The second-for will only iterate over a list of size 1, effectively making it an alias. The output will show that the expensive function is called 12 times, exactly once for each data element. Nevertheless, the result of the function is used (at most) twice, once for the filter and once possible once for the output.

Please, always make sure to layout such comprehensions using multiple lines like I did, and append #alias to the line where the alias is. If you use an alias, the comprehension get's quite complicated, and you should help future readers of your code to get what you're doing. This is not perl, you know ;).

For completeness, the output:

called the very expensive function, that will be $2
called the very expensive function, that will be $2
called the very expensive function, that will be $2
called the very expensive function, that will be $2
called the very expensive function, that will be $2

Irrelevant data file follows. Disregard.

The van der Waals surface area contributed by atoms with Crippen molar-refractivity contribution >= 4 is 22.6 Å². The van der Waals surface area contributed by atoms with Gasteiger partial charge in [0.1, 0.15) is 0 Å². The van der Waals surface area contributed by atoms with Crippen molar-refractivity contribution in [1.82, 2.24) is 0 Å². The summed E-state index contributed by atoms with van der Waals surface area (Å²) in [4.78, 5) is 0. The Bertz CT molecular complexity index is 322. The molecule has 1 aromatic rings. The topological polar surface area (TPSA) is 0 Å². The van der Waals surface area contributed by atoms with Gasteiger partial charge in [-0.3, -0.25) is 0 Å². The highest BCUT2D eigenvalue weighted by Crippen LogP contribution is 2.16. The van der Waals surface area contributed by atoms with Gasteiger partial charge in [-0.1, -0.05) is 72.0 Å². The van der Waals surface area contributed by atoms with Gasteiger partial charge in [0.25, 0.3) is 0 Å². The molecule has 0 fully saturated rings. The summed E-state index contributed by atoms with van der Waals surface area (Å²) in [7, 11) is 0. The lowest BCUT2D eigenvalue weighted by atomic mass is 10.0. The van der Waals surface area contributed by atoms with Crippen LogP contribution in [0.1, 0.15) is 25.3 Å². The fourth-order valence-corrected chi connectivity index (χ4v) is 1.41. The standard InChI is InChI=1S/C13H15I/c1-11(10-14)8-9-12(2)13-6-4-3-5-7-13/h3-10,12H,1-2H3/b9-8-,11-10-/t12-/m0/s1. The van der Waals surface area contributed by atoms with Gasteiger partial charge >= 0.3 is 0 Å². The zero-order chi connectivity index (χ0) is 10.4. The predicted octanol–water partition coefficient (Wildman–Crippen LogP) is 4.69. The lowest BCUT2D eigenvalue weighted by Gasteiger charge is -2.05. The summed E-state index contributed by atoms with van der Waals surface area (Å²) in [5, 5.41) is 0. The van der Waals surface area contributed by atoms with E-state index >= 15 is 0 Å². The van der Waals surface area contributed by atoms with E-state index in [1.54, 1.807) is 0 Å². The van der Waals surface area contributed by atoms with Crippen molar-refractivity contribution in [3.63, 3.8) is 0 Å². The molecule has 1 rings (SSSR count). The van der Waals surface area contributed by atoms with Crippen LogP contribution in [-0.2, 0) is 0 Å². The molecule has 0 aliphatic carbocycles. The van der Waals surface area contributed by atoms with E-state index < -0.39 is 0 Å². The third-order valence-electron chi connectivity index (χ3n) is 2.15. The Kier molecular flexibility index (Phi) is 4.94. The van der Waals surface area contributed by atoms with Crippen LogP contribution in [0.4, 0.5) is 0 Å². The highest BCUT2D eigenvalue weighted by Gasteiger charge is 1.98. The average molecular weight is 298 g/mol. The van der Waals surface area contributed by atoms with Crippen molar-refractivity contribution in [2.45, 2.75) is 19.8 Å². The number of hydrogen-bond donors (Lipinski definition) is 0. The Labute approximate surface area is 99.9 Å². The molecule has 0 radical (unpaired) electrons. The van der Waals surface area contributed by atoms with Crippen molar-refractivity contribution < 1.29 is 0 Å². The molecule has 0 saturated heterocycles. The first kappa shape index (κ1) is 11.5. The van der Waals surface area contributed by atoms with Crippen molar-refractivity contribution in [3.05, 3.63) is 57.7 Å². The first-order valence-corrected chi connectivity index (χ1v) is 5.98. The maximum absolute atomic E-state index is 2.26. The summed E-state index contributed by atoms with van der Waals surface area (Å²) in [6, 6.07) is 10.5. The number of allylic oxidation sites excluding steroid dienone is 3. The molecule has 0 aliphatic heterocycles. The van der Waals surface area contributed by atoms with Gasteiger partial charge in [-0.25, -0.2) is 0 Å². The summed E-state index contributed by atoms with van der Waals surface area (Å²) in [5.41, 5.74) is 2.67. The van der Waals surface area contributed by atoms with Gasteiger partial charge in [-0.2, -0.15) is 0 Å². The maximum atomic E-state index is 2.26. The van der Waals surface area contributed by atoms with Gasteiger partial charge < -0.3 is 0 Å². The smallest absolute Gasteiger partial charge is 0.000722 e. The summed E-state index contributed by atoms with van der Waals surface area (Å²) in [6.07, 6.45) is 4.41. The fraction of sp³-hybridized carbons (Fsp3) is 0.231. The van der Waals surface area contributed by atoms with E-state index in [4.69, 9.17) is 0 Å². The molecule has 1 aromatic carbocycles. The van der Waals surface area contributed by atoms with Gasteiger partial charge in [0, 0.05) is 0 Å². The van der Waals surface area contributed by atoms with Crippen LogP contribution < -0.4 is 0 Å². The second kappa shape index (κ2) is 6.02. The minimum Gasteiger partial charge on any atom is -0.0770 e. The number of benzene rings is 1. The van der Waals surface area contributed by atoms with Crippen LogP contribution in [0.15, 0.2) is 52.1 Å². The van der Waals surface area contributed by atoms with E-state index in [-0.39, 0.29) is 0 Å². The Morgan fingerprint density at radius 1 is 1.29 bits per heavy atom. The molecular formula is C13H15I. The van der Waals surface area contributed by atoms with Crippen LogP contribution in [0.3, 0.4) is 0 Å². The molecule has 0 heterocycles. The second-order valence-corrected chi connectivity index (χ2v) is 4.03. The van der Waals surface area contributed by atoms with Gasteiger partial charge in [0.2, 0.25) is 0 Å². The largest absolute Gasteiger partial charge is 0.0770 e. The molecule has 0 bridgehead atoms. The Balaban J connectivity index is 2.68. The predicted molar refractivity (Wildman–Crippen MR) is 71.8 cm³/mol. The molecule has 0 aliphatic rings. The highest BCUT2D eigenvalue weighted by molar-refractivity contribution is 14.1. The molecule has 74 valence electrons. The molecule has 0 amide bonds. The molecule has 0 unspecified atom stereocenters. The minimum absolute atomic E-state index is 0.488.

called the very expensive function, that will be $2
called the very expensive function, that will be $2
called the very expensive function, that will be $2
called the very expensive function, that will be $2
called the very expensive function, that will be $2
called the very expensive function, that will be $2
called the very expensive function, that will be $2
[(4, 20), (7, 56), (3, 12), (7, 56), (2, 6), (3, 12), (4, 20), (7, 56), (3, 12)]

Code: http://ideone.com/7mUQUt

| improve this answer | |
4

As list comprehensions become more complicated, they also start to become really hard to read. In such cases, it is often better to turn their internals into generator functions and give them a (hopefully) meaningful name.